Ilker Basbug, Turkey’s former army chief, has gone on trial on charges of leading a terrorist group accused of plotting to overthrow the government of Recep Tayyip Erdogan, the prime minister.
Basbug raised a clenched fist and waved to supporters as the trial opened at the Silivri high security prison complex in Istanbul on Monday.
Basbug, chief of staff from 2008 to 2010, is accused of being a leader of a shadowy network dubbed “Ergenekon”, behind a string of alleged plots against the Erdogan government.
His lawyer, however, said at the weekend, the case targeted not only Basbug but also “the Turkish armed forces and even, in political terms, the state”.
“This is perhaps the longest and most seismic operation in Turkish judicial history,” Al Jazeera’s Anita McNaught, reporting from Istanbul, said.
“It dates back to 2007 when the Turkish government said they had uncovered evidence of a shadowy organisation called Ergenekon, which had been plotting for several years and in many ways and forms in collaboration with the Turkish military and judiciary to overthrow the democratically elected government of Turkey.”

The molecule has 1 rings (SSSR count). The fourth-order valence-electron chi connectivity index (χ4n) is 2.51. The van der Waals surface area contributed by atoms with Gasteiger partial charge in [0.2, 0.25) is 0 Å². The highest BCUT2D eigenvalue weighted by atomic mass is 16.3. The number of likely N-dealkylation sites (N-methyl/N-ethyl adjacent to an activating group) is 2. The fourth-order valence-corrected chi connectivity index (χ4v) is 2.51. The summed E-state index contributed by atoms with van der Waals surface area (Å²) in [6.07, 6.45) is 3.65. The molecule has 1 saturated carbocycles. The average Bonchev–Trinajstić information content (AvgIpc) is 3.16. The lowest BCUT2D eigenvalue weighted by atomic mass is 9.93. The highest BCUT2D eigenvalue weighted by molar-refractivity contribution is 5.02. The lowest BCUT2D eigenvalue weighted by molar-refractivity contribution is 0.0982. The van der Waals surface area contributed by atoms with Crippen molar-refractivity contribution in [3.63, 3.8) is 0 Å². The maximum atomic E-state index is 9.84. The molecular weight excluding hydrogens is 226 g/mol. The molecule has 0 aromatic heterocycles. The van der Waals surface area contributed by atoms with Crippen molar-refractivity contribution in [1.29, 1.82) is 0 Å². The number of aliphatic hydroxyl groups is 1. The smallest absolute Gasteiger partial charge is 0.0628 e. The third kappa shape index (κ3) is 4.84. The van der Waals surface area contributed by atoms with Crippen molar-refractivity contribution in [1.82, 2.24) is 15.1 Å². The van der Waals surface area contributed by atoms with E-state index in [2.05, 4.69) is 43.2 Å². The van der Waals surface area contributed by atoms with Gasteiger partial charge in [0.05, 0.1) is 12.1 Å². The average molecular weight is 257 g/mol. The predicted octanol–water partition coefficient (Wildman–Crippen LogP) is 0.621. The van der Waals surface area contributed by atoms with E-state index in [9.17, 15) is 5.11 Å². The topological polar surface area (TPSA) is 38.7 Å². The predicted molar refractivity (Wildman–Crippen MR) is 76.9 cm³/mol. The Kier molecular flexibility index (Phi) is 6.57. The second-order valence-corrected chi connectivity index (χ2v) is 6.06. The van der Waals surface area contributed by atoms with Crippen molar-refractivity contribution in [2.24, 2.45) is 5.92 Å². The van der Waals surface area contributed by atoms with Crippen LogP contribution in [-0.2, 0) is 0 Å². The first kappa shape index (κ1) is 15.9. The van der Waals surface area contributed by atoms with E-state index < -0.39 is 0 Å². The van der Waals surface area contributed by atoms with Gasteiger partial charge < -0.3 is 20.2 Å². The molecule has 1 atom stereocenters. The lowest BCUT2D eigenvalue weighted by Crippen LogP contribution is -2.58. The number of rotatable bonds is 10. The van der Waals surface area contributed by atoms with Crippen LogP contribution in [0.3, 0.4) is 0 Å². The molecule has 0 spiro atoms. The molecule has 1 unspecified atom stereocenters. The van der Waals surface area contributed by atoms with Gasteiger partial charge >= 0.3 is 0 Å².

She said the resulting arrests, trials and detentions “have continued to climb up the ladder of seniority in Turkey until finally they reached the man who headed the Turkish armed forces between 2008 and 2010”.
Basbug branded the case against him as tragi-comic when he was first detained in January. “He calls it psychological warfare,” our correspondent said.
The trial encroaches on sensitive territory in a country that saw three coups in the second half of the 20th centrury.
The military has viewed Erdogan, a man with roots in political Islam, and his AK Party with deep suspicion since it
was first elected in 2002.
Since then the AKP has built up a huge majority in parliament, reformed the judiciary and used its authority, bolstered by economic success, to strip the military of the power it has enjoyed to make or break governments.
Dressed in a dark suit and tie, Basbug was the first of 29 defendants to confirm his identity to the bench of three judges on Monday. His answers to judges were to the point.
He waved to several co-defendants who called out to their former chief, and raised a clenched fist as a sign of solidarity with one old colleague also on trial.
The case against him features websites allegedly set up by the military to spread “black propaganda” against the
government until 2008.
Basbug is the most senior officer among hundreds of secularists facing conspiracy and terrorism charges.
“There are really two views in Turkey now, of what exactly this trial is about,” Al Jazeera’s McNaught said.
“There are people in Turkey who do believe – and there is as much evidence to sustain this – that there was an undercover group working in various forms … but there are many Turks now who completely doubt the legitimacy of this whole process.
“So you have a country split about whether these trials are actually genuine or whether they are a witch-hunt for the political opponents of the Turkish government.”